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Children moving into the stage of adolescence are riddled with also entering the stages of puberty that then peak their sexual interest. Adolescents dealing with mental retardation are no exception, and also deal with the pressures of a growing sexual libido, but do so in a much more complicated manner. In fact, most adolescents suffering from such a condition have a much harder time dealing with these new sexual issues in comparison to their counterparts experiencing normal development. In many cases, adolescents with mental retardation fail to grasp what is happening to their bodies, in which case can cause great stress within an already stressful time period in their young lives. Research states that part of sexual development includes a higher internal knowledge of the process. This issue with sexual development makes adolescent individuals with mental retardation complicated to work with in many social or formal instances. According to research, "People with disabilities are often erroneously regarded as childlike, asexual, and in need of protection," (Murphy 2006). Therefore, many adolescents are not given proper information regarding their bodily changes and how to behave with the new urges that come about with puberty and sexual development. Still, "Societal and psychosocial barriers may be more of a hindrance to an adolescent's sexual development than the limitations of the disability itself," (Murphy 2006). This makes it clear that any proper treatment of adolescents with mental retardation must include proper sexual education and review of etiquette between the sexes in this delicate time.
Modern treatment has pushed towards more out-patient care. In fact, hospitalization for mental retardation in adolescents is rare within the modern consequence. In more recent years, hospitalization is only recommended when the individual becomes a danger to themselves in some way (Sebastian 2008). Collaboration between psychiatrists, caregivers, and family members can provide the most successful results within the context of adolescents. Additionally, there are several modern treatment modules in practice today. The applied behavior analysis includes "techniques that are based on the principles and methods of behavior analysis and are intended to build appropriate functional skills," (Sebastian 2008). Using positive reinforcement is also a strong strategy to help the adolescent learn how to cope within social settings. This includes the rewarding specific behaviors that go against negative behaviors and are more socially acceptable (Sebastian 2008).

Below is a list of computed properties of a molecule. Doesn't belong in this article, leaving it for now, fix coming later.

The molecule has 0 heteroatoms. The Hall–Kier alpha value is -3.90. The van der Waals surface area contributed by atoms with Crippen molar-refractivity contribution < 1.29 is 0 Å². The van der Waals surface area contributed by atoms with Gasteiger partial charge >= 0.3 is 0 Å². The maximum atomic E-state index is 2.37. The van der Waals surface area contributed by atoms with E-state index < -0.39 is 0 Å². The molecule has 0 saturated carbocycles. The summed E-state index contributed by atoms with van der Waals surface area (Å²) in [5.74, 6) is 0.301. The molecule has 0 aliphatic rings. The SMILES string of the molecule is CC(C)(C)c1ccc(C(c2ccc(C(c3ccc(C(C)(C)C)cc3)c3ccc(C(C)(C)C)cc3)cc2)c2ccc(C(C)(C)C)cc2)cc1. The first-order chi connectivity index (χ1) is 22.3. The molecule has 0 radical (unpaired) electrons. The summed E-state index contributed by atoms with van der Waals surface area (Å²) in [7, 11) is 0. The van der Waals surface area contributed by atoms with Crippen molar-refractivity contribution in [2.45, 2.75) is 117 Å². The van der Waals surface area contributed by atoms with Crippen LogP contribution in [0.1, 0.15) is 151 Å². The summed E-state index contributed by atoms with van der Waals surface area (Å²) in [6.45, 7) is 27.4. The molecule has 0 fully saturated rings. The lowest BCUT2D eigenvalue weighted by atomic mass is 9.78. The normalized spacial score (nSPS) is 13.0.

Many prior treatment recommendations in previous generations revolved around institutionalization or constant care of individuals. Today, recent research has shown that growing adolescents can be trained to live a semi-independent life as adults if they are given the proper skill sets to do so during their adolescent years. According to research, "Today, the goal is to help the child with intellectual disabilities stay in the family and take part in community life," (Collins 2004). Individuals with mental retardation are normally taken out of general education during their adolescence and placed within more specialized vocational training in order to better prepare them for their adult lives. Research states that "The emphasis on individual strengths and interests and related vocations becomes even stronger at this point, making specialized vocational training a major goal," (Daigneault 2007). Vocational training can help place within the adolescent mind the strategies they will need to adapt to life as an adult.
Further research is needed within the field of adolescents with the condition. According to research, "Unfortunately, most psychiatrists are ill-equipped to handle this situation, having received little or no formal training in this area," (Sebastian 2008). Therefore, more research can only open up new information to psychiatrists and physicians who work with families to make the most comfortable life for the adolescent dealing with mental retardation[continue]
"Mental Retardation In Adolescents" (2010, March 17) Retrieved September 1, 2015, from http://www.paperdue.com/essay/mental-retardation-in-adolescents-698
"Mental Retardation In Adolescents" 17 March 2010. Web.1 September. 2015. <http://www.paperdue.com/essay/mental-retardation-in-adolescents-698>
"Mental Retardation In Adolescents", 17 March 2010, Accessed.1 September. 2015, http://www.paperdue.com/essay/mental-retardation-in-adolescents-698